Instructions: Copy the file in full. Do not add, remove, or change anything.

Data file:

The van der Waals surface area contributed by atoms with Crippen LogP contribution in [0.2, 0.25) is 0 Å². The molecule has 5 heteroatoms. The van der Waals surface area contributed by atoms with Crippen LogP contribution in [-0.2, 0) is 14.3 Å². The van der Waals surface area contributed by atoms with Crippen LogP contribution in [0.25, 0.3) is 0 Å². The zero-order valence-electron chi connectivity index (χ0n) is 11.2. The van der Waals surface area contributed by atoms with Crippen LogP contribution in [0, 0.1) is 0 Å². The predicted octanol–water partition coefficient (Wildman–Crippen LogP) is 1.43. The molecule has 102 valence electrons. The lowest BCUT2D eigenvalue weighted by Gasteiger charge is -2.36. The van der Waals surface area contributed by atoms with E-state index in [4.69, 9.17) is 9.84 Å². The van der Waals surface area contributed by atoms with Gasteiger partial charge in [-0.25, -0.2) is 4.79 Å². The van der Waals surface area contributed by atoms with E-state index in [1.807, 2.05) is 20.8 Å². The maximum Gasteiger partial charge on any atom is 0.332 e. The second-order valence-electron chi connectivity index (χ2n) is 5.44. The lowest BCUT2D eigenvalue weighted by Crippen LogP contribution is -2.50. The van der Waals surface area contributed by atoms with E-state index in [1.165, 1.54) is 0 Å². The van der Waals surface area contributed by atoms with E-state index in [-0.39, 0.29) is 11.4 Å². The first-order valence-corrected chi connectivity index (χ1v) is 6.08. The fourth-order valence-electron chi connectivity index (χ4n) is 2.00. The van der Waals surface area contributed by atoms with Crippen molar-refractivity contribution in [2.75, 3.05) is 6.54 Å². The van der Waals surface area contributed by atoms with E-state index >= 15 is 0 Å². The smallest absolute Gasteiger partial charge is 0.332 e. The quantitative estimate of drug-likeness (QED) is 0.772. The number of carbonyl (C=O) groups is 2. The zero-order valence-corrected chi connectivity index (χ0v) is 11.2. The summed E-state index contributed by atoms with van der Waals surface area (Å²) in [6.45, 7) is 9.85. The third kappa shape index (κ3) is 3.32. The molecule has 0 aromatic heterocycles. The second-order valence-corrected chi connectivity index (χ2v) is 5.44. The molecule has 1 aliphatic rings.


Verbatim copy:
The van der Waals surface area contributed by atoms with Crippen LogP contribution in [0.2, 0.25) is 0 Å². The molecule has 5 heteroatoms. The van der Waals surface area contributed by atoms with Crippen LogP contribution in [-0.2, 0) is 14.3 Å². The van der Waals surface area contributed by atoms with Crippen LogP contribution in [0.25, 0.3) is 0 Å². The zero-order valence-electron chi connectivity index (χ0n) is 11.2. The van der Waals surface area contributed by atoms with Crippen LogP contribution in [0, 0.1) is 0 Å². The predicted octanol–water partition coefficient (Wildman–Crippen LogP) is 1.43. The molecule has 102 valence electrons. The lowest BCUT2D eigenvalue weighted by Gasteiger charge is -2.36. The van der Waals surface area contributed by atoms with E-state index in [4.69, 9.17) is 9.84 Å². The van der Waals surface area contributed by atoms with Gasteiger partial charge in [-0.25, -0.2) is 4.79 Å². The van der Waals surface area contributed by atoms with E-state index in [1.807, 2.05) is 20.8 Å². The maximum Gasteiger partial charge on any atom is 0.332 e. The second-order valence-electron chi connectivity index (χ2n) is 5.44. The lowest BCUT2D eigenvalue weighted by Crippen LogP contribution is -2.50. The van der Waals surface area contributed by atoms with E-state index in [1.165, 1.54) is 0 Å². The van der Waals surface area contributed by atoms with E-state index in [-0.39, 0.29) is 11.4 Å². The first-order valence-corrected chi connectivity index (χ1v) is 6.08. The fourth-order valence-electron chi connectivity index (χ4n) is 2.00. The van der Waals surface area contributed by atoms with Crippen molar-refractivity contribution in [2.75, 3.05) is 6.54 Å². The van der Waals surface area contributed by atoms with E-state index >= 15 is 0 Å². The smallest absolute Gasteiger partial charge is 0.332 e. The quantitative estimate of drug-likeness (QED) is 0.772. The number of carbonyl (C=O) groups is 2. The zero-order valence-corrected chi connectivity index (χ0v) is 11.2. The summed E-state index contributed by atoms with van der Waals surface area (Å²) in [6.45, 7) is 9.85. The third kappa shape index (κ3) is 3.32. The molecule has 0 aromatic heterocycles. The second-order valence-corrected chi connectivity index (χ2v) is 5.44. The molecule has 1 aliphatic rings.